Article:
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Lois Zussman Kadima Golf Classic
This annual event was newly renamed in memory of Lois Zussman, who passed away in December, 2015. Her husband of 52 years, Milt, was obviously tickled to have three generations of the family in the crowd of 200 gathered for cocktails and dinner following golf at Franklin Hills Country Club. He also smiled broadly when it was announced that David and Mark Zussman’s teams finished in first and second place among the 124 golfers. But the raison d'ętre for the event, to fundraise for Kadima’s Lois and Milton Y. Zussman Activity Center that serves those with mental health needs, was most evident during the dinner program.
Jason Mood and Christopher Johnson , co-owners of The Meeting House in Rochester, have partnered with James and Gino D’Agostini to open a new food truck called Motor Powered Hospitality , with the D’Agostinis bringing their business experience to the management side of the venture. Only recently delivered to the team, the food truck appeared at the M1 Concourse in Pontiac during ...more»
ROCK, PAPER, SCISSORS: In a year where predictions offered by political pundits are less accurate than the extended weather forecast in any given week, there is only one certainty: nothing is certain. From Donald Trump’s presidential nomination to Sen. Bernie Sander’s success in Michigan, the resulting uncertainty has many candidates on the lower portion of the November ballot worried, ...more»
03/28/2011 - Daniel Sillman began the Ross School of Business at University of Michigan thinking he'd become an investment banker. But a chance encounter his freshman year with two Michigan football players who became his close friends led him to create Compass Management Group to provide financial management for professional athletes.
Sillman, 22, graduated from Ross in Dec. 2010, on the fast track since he had already begun his company to work with his two friends, Brandon Graham and Brandon Minor, who left U-M as top picks in Dec. 2009 to enter the NFL, and provide them with financial guidance and management once they left school.
"Statistics show that 78 percent of NFL athletes declare bankruptcy or are financially distressed within two years of retirement; it's 65 percent in the NBA within five years," Sillman said. "It's because most athletes lack core financial strength. They hire agents who negotiate their contracts and sponsorship deals, and they might hire someone to open a portfolio for them, and they think they're all set. The word financial advisor throws them. They're often coming from the inner city, and suddenly, they're coming into wealth, like a lottery winner."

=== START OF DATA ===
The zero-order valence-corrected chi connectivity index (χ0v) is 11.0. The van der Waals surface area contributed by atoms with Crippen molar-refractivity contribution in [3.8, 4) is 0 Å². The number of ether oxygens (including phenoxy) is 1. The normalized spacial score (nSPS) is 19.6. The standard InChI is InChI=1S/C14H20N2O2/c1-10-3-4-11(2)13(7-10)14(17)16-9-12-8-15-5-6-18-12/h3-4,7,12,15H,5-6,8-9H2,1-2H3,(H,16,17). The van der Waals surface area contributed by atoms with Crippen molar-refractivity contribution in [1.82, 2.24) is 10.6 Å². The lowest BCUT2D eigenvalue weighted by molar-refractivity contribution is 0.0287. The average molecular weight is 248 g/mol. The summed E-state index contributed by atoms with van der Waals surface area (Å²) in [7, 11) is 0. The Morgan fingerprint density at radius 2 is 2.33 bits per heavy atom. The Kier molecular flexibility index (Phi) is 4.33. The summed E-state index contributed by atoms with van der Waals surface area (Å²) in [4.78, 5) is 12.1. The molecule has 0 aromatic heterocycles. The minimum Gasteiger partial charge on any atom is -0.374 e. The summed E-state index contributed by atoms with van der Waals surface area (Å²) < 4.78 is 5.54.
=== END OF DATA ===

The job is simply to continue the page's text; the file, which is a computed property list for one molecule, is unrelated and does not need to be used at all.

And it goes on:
While undergrads, Graham and Minor spent holidays and weekends at Sillman's Birmingham home, and Sillman and his father, David, began looking into business managers for them as their need became apparent. "What we realized is that there is a huge presence for entertainers and corporate space, but not for athletes. These athletes should treat themselves the same as someone else with wealth," Sillman said. Just as Graham and Minor had prepared themselves for the NFL by practicing football for years, Sillman realized he had been preparing himself for his career with Compass not only via his business school studies, but at the foot of his father's chair, watching, listening, observing.
"I've been going to the office with my father since I was 5," he said. "I rely on my father for life experience and financial experience."
Compass Management Group, so called because it provides direction, guidance and discipline to athletes, provides attorneys, accountants, insurance consultants, tax planning, bill paying, private banking, estate planning, portfolio management, business consulting and vetting services, and retirement planning.
"The average football career is three years; the average basketball career is four or five years. They could live to be 100. They have to realize they are being compensated for their entire lives, not just their pro careers," Sillman said. He creates a level of transparency and professionalism for the athletes, which now number 11, that he manages. All of the athletes, including Desean Jackson, Jimmy Smith, Manny Harris and Jurrell Casey, have come to him by word-of-mouth through locker rooms.
A Groves High School graduate, Sillman doesn't have much free time at the moment, as he is setting up a satellite office in Los Angeles. "But we'll always be here. With a cell phone, fax and Internet, I can be anywhere. This is where our trusted advisors are."